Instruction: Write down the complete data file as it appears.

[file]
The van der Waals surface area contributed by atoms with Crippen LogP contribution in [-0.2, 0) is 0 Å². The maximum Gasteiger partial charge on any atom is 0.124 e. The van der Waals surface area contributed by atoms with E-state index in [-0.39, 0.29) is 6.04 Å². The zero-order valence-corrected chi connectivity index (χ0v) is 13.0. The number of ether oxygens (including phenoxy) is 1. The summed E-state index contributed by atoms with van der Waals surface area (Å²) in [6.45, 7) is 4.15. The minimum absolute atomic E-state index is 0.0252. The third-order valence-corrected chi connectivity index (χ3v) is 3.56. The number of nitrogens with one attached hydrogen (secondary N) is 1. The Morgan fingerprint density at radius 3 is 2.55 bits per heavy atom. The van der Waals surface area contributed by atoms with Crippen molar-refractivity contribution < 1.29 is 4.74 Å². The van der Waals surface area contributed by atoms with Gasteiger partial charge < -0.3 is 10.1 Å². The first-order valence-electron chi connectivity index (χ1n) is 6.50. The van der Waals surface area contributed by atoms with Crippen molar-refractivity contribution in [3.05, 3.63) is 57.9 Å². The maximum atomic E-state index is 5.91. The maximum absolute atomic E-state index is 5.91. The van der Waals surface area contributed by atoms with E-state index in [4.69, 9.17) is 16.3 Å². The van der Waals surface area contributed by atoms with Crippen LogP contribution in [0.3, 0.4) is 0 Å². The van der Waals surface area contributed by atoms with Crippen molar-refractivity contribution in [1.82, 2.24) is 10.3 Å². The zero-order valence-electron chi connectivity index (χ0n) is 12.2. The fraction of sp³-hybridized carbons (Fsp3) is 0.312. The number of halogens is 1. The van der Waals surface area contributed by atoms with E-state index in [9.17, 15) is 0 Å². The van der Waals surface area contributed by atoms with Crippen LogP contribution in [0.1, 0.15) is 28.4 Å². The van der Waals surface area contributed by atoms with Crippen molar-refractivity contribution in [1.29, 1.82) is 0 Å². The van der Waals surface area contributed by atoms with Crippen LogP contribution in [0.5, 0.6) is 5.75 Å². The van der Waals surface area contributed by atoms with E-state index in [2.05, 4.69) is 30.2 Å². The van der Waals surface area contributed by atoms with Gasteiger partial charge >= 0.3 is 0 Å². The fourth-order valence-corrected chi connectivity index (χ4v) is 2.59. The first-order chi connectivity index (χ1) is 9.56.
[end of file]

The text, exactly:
The van der Waals surface area contributed by atoms with Crippen LogP contribution in [-0.2, 0) is 0 Å². The maximum Gasteiger partial charge on any atom is 0.124 e. The van der Waals surface area contributed by atoms with E-state index in [-0.39, 0.29) is 6.04 Å². The zero-order valence-corrected chi connectivity index (χ0v) is 13.0. The number of ether oxygens (including phenoxy) is 1. The summed E-state index contributed by atoms with van der Waals surface area (Å²) in [6.45, 7) is 4.15. The minimum absolute atomic E-state index is 0.0252. The third-order valence-corrected chi connectivity index (χ3v) is 3.56. The number of nitrogens with one attached hydrogen (secondary N) is 1. The Morgan fingerprint density at radius 3 is 2.55 bits per heavy atom. The van der Waals surface area contributed by atoms with Crippen molar-refractivity contribution < 1.29 is 4.74 Å². The van der Waals surface area contributed by atoms with Gasteiger partial charge < -0.3 is 10.1 Å². The first-order valence-electron chi connectivity index (χ1n) is 6.50. The van der Waals surface area contributed by atoms with Crippen molar-refractivity contribution in [3.05, 3.63) is 57.9 Å². The maximum atomic E-state index is 5.91. The maximum absolute atomic E-state index is 5.91. The van der Waals surface area contributed by atoms with E-state index in [4.69, 9.17) is 16.3 Å². The van der Waals surface area contributed by atoms with Crippen LogP contribution in [0.3, 0.4) is 0 Å². The van der Waals surface area contributed by atoms with Crippen molar-refractivity contribution in [1.82, 2.24) is 10.3 Å². The zero-order valence-electron chi connectivity index (χ0n) is 12.2. The fraction of sp³-hybridized carbons (Fsp3) is 0.312. The number of halogens is 1. The van der Waals surface area contributed by atoms with E-state index in [9.17, 15) is 0 Å². The van der Waals surface area contributed by atoms with Crippen LogP contribution in [0.1, 0.15) is 28.4 Å². The van der Waals surface area contributed by atoms with Crippen molar-refractivity contribution in [1.29, 1.82) is 0 Å². The van der Waals surface area contributed by atoms with Crippen LogP contribution in [0.5, 0.6) is 5.75 Å². The van der Waals surface area contributed by atoms with E-state index in [2.05, 4.69) is 30.2 Å². The van der Waals surface area contributed by atoms with Gasteiger partial charge >= 0.3 is 0 Å². The fourth-order valence-corrected chi connectivity index (χ4v) is 2.59. The first-order chi connectivity index (χ1) is 9.56.